Like countless others in the food and beverage industry, Jonathan Fine has seen plenty of turmoil since the pandemic hit.
The Las Vegas bar owner was forced to close his taverns last year, faced eviction threats from landlords, tossed out hundreds of kegs of beer, and reopened multiple locations with the help of a federal relief program.
Today, Southern Nevada’s economy is still climbing back the pandemic’s devastation, and Fine is opening more places for people to eat and drink.
The 44-year-old founder of Fine Entertainment, whose holdings include Pkwy Tavern, ameriCAN, Rockhouse, and PBR Rock Bar, opened the fifth Pkwy Tavern location this month near the M Resort and plans to open the sixth in the Spring Valley area in late September.
The latter is in the former home of Ricardo’s, a decades-old Mexican restaurant that closed after the pandemic hit.
Fine comes from a family of prominent local businesspeople. His dad, real estate developer Mark Fine, helped launch the Summerlin and Green Valley master-planned communities, and his brother, Jeffrey Fine, owns a portfolio of food-and-beverage spots, including the area’s Coffee Bean & Tea Leaf locations.
Moreover, his uncle Brian Greenspun owns the Las Vegas Sun, and his father-in-law, Kenny Epstein, owns downtown’s El Cortez hotel-casino.
Fine sat down with the Review-Journal in early August and talked about his business, the pandemic, and how Las Vegas has bounced back from crises, including the Oct. 1, 2017, mass shooting at the Route 91 Harvest country music festival, which he and his wife escaped from after a gunman opened fire on the audience.
The interview was edited for length and clarity.
Can you talk about the impacts of COVID on your business?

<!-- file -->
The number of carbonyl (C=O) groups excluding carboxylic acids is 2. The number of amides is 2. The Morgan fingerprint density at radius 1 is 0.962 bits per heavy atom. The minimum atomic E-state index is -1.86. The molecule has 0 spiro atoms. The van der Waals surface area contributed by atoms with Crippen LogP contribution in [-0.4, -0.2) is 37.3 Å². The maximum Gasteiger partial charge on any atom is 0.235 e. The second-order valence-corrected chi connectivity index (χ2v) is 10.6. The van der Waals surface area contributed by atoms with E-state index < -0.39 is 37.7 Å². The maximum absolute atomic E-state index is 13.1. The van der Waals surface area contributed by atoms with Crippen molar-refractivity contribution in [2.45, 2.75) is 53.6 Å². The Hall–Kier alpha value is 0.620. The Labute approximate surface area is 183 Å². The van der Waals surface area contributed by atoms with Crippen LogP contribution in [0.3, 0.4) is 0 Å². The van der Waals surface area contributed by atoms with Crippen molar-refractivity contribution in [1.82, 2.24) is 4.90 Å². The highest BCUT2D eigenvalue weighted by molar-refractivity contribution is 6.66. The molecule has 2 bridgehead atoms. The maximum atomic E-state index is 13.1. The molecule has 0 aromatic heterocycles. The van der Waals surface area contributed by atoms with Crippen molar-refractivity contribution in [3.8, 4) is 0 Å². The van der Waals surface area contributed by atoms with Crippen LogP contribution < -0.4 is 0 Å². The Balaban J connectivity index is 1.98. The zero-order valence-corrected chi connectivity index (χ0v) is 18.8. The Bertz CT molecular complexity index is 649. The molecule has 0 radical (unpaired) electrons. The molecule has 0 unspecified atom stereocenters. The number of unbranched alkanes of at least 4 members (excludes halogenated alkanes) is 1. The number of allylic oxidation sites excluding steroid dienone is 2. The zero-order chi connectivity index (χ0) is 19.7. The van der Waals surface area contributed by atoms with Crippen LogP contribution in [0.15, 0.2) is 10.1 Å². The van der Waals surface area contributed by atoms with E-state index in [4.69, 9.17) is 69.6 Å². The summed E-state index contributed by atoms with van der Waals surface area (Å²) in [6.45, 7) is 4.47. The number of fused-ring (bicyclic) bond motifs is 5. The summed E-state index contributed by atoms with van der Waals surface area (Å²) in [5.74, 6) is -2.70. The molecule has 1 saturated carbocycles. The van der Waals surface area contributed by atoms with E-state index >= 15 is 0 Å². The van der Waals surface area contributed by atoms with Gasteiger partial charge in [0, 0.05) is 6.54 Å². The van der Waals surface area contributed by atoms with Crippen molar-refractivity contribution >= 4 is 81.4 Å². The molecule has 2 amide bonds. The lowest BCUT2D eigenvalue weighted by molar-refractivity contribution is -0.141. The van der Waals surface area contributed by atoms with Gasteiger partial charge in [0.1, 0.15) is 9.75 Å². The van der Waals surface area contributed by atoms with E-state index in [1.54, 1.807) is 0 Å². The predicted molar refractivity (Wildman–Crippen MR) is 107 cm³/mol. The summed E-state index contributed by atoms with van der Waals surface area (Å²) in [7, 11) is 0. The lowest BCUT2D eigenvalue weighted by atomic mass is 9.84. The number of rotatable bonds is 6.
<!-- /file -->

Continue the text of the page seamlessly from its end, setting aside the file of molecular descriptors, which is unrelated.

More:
If I’m putting someone into a place to work, and they’re going to interface with people, are they safe? That was my biggest fear. The mask mandate was lifted before this new wave of COVID, but we didn’t let our employees take their masks off. I don’t know who’s right, I don’t want to get political, but it’s pretty easy for my employees to wear a mask during their shift, much like a nurse or a doctor. I think it makes the customer feel safer.
Did you get Paycheck Protection Program loans?
We did; it was a lifeline. There were some locations that the landlords worked with us, some locations the landlords did not work with us. I wouldn’t have been able to open about half of our locations without the PPP.
If we close down for three days, that’s one thing. We close down for a month, and all your dairy, all your vegetables and fruits, they all go bad. You close down for two months, all your meats, even if we can freeze them, which we don’t do, all those get bad. In my company, we had about $3.5 million in current payables the day we shut down. We’re still paying it off.
We sat down with the entire staff of every single bar and said, “We think the government’s going to shut everything down. If I’m wrong, we’ll be open in 48 hours. If I’m right, you guys are the first people to get in line for unemployment, and anyone who needs food or has families, take what you can take.” We did almost like a market where we just gave away the fruits and the vegetables to the staff. I would say very little food got wasted. A lot of beer got wasted; a LOT of beer got wasted.
Can you estimate how much you had to toss or pour down the drain?
I would say probably in the range of 500 kegs of beer. Some of my liquor vendors said, “Pay us.” Some of them gave us discounts. No one waived everything. Everyone gave us payment plans.
Did you face eviction at any of your locations?
I would say 70 percent of my landlords threatened to evict us.
What was your response to that?